A congenital heart disease is a heart condition that is present at birth. Such conditions can include abnormalities in cardiac muscle formation, defects of the heart valves, or malformations of the walls separating the chambers of the heart. In many cases, a congenital heart problem is detected during pregnancy at the time an ultrasound is performed. Once the baby is born the condition may be controlled using conservative measures such as medication. In fact, due to recent medical advances, patients who may have required heart surgery can at least delay, if not avoid, the need for surgical intervention.
That means that there is a growing demographic of people who were diagnosed with a congenital heart disease who may not require a transplant later during infancy or later in life. There are two main types of congenital heart disease – cyanotic congenital heart disease (indicating a structural problem denoted by a bluish skin color linked to a lack of oxygen) and acyanotic (indicating a condition that doesn’t affect the oxygenation of the blood). Although the specifics of each disease vary, patients tend to experience the following symptoms:
- Heart arrhythmias, or irregular heartbeats
- Lightheadedness, fatigue, or fainting
- Edema, or the swelling of tissues, especially in the legs and feet
- Shortness of breath
Heart conditions that are present at birth are generally caused by genetic mutations, and there may also be a link between these diseases and high blood sugar levels in diabetic mothers. In most cases, heart defects can be controlled without the need for surgery, but the condition of some patients may worsen as they get older. Adults who are experiencing heart failure due to their congenital heart defects may be referred to a heart transplant center to receive care. The experienced team of medical professionals employed in Tampa General Hospital’s Heart Transplant Program performs a high volume of successful adult heart transplants every year. TGH also is a recognized leader in the field of circulatory support and ventricular assist devices (VADs). Individuals with a congenital heart disease who are referred to TGH by their physician will be evaluated to determine what approach would benefit them the most.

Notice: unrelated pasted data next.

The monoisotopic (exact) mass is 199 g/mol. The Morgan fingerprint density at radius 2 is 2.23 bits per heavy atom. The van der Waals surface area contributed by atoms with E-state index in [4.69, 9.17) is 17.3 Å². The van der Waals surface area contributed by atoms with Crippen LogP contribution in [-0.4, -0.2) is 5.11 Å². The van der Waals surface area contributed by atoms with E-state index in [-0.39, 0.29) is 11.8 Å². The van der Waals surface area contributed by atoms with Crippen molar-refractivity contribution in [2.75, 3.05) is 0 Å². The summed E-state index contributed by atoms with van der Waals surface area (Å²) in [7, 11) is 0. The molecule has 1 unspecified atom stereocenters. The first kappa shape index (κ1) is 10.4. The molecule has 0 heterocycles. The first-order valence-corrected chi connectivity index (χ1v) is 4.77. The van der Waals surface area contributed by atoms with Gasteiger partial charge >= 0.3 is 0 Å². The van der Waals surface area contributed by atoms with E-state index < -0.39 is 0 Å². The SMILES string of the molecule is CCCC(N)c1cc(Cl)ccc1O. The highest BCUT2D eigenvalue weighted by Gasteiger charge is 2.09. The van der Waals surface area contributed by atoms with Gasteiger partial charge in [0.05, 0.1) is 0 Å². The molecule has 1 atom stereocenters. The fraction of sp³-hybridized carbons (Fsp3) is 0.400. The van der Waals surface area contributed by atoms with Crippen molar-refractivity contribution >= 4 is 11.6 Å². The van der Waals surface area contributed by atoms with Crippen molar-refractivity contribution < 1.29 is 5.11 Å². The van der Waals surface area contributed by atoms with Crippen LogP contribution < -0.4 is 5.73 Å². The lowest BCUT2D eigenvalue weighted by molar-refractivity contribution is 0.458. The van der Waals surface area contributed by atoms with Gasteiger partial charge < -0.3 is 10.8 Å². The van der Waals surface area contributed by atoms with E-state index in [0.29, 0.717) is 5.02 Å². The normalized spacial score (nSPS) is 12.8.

For more information about Tampa General Hospital’s Heart Transplant Program selection criteria for adult patients with congenital heart disease, please call 1-800-505-7769 (press 1 for the heart transplant program and ask for the referral coordinator), or call the coordinator directly at (813) 844-4088.